The Law Commission published its report on Technical Issues in Charity Law in September 2017 following a public consultation.
“That Friday feeling” has been redefined during this pandemic. Pre Covid-19, it was a feeling of kicking back and easing ourselves into the weekend. Now it seems to be characterised by an anxious wait for new Government guidance with a vain hope it will be published at a reasonable working hour. And so it was with the Government guidance on the new flexible furlough arrangements, published at 9.30 pm on Friday 12 June!
The three key guidance documents can be found here:
And their essential ingredients are as follows;
- Post 1 July, employers can only make claims for employees who have been previously furloughed for a minimum of three weeks at any time between 1 March and 30 June 2020. The last date for “enrolling” employees on the Coronavirus Job Retention Scheme (CJRS) was 10 June 2020.
- The only exemption to this is for employees returning from statutory parental leave (maternity, paternity, adoption, shared parental leave and parental bereavement leave). Employees who started their statutory parental leave period before 10 June and returned after 10 June and were on their employer’s payroll on or before 19 March 2020 can still be furloughed after 10 June 2020 for the first time.
- Post 1 July, employers can furlough employees on a flexible basis “for any amount of time and any shift pattern” whilst still being able to claim under the CJRS for hours not worked. This is provided that these employees were furloughed for three consecutive weeks at any time between 1 March 2020 and 30 June 2020. Employers must pay the employee for the hours worked but the non-working hours can be reclaimed under the CJRS.
- Where necessary, employees who had been furloughed for 3 consecutive weeks before 1 July can still be fully furloughed after 1 July 2020, there is no requirement to flexibly furlough. The cost, however, to the employer will start to rise from 1 August 2020 as outlined in our previous ebriefing.
- Employers must agree the flexible furlough arrangements with the employee and retain a copy of this written agreement. The employee guidance notes that that employer must “agree this [flexible furlough arrangements] with you”. This differs from full furlough agreements where the employee guidance notes that “this [furlough agreement] must be confirmed to you”. Practically speaking this makes sense; an employer will need to know that an employee is aware of which days/shifts they are required to work and has agreed to this pattern. Contrast this with a full-time furlough agreement where the requirement is simply not to attend work.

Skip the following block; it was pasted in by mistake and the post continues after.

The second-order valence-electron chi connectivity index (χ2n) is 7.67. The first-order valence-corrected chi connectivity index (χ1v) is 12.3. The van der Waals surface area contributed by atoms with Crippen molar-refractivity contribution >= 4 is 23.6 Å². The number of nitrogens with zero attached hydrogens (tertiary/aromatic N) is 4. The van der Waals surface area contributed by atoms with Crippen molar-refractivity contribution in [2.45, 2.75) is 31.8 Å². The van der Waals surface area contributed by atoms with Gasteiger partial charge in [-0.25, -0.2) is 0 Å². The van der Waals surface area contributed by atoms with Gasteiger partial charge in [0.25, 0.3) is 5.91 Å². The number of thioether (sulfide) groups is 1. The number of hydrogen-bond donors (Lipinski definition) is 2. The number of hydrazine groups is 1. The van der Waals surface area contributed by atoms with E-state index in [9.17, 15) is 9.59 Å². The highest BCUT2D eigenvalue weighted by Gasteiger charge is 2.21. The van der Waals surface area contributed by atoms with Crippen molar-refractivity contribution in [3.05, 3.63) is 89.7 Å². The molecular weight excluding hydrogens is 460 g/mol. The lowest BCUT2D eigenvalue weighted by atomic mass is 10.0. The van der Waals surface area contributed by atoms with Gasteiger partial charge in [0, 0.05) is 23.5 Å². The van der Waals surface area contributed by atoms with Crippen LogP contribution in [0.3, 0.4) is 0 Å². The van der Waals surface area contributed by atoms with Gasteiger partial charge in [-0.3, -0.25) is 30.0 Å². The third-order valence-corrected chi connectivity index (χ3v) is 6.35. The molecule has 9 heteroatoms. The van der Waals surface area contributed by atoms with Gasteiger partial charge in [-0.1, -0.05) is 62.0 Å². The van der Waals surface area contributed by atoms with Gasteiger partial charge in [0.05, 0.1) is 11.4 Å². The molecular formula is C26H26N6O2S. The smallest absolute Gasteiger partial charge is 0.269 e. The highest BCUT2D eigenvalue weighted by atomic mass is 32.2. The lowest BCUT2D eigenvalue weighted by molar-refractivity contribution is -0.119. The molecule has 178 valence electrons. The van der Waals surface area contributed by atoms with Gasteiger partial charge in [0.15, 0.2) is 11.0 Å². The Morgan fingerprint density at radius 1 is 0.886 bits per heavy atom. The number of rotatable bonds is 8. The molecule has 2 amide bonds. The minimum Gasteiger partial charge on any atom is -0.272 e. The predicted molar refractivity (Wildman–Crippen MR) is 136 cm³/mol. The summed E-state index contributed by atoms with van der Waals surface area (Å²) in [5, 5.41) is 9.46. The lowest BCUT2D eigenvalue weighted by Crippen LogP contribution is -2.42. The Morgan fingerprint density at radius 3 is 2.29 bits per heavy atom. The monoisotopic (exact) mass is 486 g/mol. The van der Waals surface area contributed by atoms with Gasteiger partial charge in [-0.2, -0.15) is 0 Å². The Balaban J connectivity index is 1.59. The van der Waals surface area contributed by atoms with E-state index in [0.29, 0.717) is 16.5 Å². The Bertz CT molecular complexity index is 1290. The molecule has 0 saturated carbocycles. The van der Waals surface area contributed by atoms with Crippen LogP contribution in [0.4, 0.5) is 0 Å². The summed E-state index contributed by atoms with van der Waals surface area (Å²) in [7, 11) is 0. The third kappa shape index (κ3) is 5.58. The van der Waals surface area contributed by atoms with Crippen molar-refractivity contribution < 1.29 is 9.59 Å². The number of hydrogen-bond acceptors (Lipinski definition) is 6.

- The number of furloughed employees an employer can claim for in any one single claim under the CJRS post 1 July cannot exceed the maximum number claimed in any one single claim between 1 March and 30 June 2020. For example, any employer who made claims in April, May and June of 20, 40 and 25 employees respectively cannot claim for any more than 40 employees in any one claim period from 1 July.
- Flexible furlough agreements can last for any period of time as the 3-week minimum period has been removed. The minimum claim period is now 7 calendar days.
This information was current and correct at the time of publication on 15 June.
For more information
For further information please contact Matthew Wort.
Changing charitable purposes and amending governing documents.
Charity registration financial thresholds.
One of the stated aims of the Green Paper is “to deliver the best commercial outcomes with the least burden on the public sector".
The proposals concerning dynamic purchasing systems (DPS) and framework agreements are the most disappointing aspect of the Green Paper.
Family team partner, Elizabeth Wyatt, is delighted to congratulate Kadie Bennett for attaining Resolution Specialist Accreditation in both children law - private and complex financial remedy matters.
On 11 February 2021, the Pension Schemes Act 2021 was given royal assent, setting out a framework for several major changes that will certainly be of interest to employers and pension funds alike.
Matthew Wort, partner, speaks on today’s Supreme Court judgment for sleep-in shifts.
The Supreme Court has today (19 March 2021) handed down judgment in the cases of Royal Mencap Society v Tomlinson-Blake and Shannon v Rampersad (t/a Clifton House Residential Home).
To receive invitations to our events, as well as information and articles on legal issues and sector developments that are of interest to you, please sign up to Newsroom.